Not all Catholics may be familiar with the idea of a spiritual director, but according to Bishop Emeritus Joseph Adamec, several Catholics, including members of the clergy and the laity, use them on a regular basis.
And it's not just Catholics who seek such guidance, wrote Woodeene Koenig-Bricker in an article for Our Sunday Visitor, a national Catholic weekly newspaper.
"Many religious traditions encourage the use of a spiritual guide to facilitate and assist believers on the path of spiritual growth,'' she wrote.
Deacon Gene Neral of St. John the Evangelist Church in Lakemont said he first sought out Father Sylvan Rouse in 1995. Neral said he felt he had "lost his spiritual direction.'' He's been going to see Rouse monthly ever since.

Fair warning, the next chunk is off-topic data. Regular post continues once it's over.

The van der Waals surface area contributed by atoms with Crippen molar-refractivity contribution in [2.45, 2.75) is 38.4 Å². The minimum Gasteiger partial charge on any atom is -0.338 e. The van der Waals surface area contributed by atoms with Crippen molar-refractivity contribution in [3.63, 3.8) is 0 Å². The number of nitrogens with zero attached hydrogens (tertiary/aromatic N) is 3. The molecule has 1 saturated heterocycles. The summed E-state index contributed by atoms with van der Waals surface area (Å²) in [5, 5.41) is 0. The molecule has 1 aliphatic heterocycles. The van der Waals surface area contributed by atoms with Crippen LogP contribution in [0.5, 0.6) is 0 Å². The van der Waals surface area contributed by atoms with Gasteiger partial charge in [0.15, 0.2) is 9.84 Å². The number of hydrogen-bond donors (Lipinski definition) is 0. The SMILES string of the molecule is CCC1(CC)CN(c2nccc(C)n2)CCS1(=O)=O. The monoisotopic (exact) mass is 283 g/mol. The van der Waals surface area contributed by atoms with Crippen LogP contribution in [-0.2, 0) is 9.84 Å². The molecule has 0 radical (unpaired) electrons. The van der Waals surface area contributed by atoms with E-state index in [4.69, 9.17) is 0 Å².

"Just to know there's somebody there you can call on, who'll sit and listen to you,'' Neral said. "He's really been God's gift to this [Altoona-Johnstown] diocese.''
People can talk to their parish priests, but the jobs involved in caring for a parish are very time-consuming. A spiritual director often sees people on a regular basis, which would take up a lot of time for a parish priest, Neral said.
Aside from that, some people or even clergy members might be reluctant to open up to a priest they're close to, such as their parish priest. In addition, deacons are forbidden from making confession to their parish priest and priests cannot make confession to the bishop, he said. Spiritual directors don't have those restraints.
"A spiritual director gets to know you from the inside out,'' Neral said